“Alex, I overheard some customers earlier talking about you, and for some reason, they were calling you a ‘she’, did you realize that?”
My new co-worker’s face expresses confusion but also some concern. Here it goes…
“Oh that, yeah, some customers are a bit stubborn. They remember what I looked and sounded like before I transitioned and they don’t talk to me often enough to get in the habit of calling me ‘he’.”
Her eyebrows raise, “transitioned? What do you mean?” I groan a little inwardly, knowing I have to say it.
“I’m transgender. I was born a girl, and I started transitioning into a male a couple of years ago.”
Yes, really. And no, I’m not about to sarcastically reply with “I identify as an apache helicopter.” When I tell people I’m trans, or they find out through other means, “really?!” is the first instinctive response of most people. The tone is definitely the most intriguing part because it’s easy to tell when someone is uncomfortable with that realization.
My favorite version of this was when I was at a local bar after my graduation ceremony, and I got to talking with a young conservative voter. Somewhere in the middle of it all, he had mentioned his distaste towards the Canadian bill to “prosecute those who effectively misgender trans-people”, though that’s not what the bill is for. It was to extend protections against hate speech to be inclusive of discrimination against gender identity or expression.
It wasn’t until we were about to move onto another topic that I dropped the fact I was transgender. You could taste the tension in the air for a brief moment. Then it dissipated after he expressed a level of respect for having the conversation we did in the manner that it happened.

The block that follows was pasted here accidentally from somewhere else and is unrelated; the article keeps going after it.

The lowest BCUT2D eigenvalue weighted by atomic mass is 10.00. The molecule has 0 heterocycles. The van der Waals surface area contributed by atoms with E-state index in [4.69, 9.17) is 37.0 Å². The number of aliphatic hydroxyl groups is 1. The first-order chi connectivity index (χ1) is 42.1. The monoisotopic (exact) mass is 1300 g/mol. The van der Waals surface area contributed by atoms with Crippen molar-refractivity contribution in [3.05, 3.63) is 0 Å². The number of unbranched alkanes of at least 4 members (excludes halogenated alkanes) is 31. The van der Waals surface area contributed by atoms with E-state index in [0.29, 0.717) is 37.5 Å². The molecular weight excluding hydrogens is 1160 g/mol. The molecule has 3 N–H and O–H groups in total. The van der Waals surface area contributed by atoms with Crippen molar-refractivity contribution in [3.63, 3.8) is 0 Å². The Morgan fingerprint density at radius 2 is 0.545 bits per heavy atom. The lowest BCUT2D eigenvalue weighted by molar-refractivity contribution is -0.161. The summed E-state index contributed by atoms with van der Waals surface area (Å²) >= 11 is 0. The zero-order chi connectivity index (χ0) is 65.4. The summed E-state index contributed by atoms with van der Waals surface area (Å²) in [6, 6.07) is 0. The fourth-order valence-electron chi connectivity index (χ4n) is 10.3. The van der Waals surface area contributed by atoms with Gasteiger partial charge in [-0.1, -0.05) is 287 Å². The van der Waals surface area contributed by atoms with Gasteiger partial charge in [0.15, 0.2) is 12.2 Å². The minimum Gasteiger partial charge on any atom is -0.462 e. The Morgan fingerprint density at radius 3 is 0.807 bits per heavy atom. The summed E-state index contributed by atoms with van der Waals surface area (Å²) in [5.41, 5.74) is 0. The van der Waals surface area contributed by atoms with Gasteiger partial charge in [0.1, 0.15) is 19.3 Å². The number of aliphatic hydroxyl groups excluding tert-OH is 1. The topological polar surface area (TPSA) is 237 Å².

Normally, I respond with a small giggle to myself and a “yeah.” Sometimes the conversation evolves deeper after that, sometimes it doesn’t.
When people respond this way, it does kind of make me smile a little and gives me a bit of faith in humanity.
“I never would have guessed.”
This response gives me mixed emotions. Like the previous response, the tone matters a lot in determining the mix. Innocent surprise, preceded by “really?!” is usually a stress reliever and a laugh. In contrast, I have had people say it in a way that meant they were disturbed by my ability to “pass” as a cis-male.
My real response to this goes something like: “Thanks haha, I guess, good to know that the medicine is working,” with an overly dramatic wink.
Though I’m never quite sure whether I’m pleased about the whole “passing” thing or not just because of what it represents — privilege. It makes me remember that people do place some kind of worth on the male identity, whether subconsciously or not.
“That explains a few things.”
Co-workers respond this way when they realize they’ve never seen me use a urinal (I’m not one to risk my trousers using a Stand-to-Pee device). Though it has also come from people who’ve gotten to know me a bit and thought that I was gay because of the subtle feminine mannerisms I was raised with. “Not that there’s anything wrong with being gay, of course,” typically follows that line.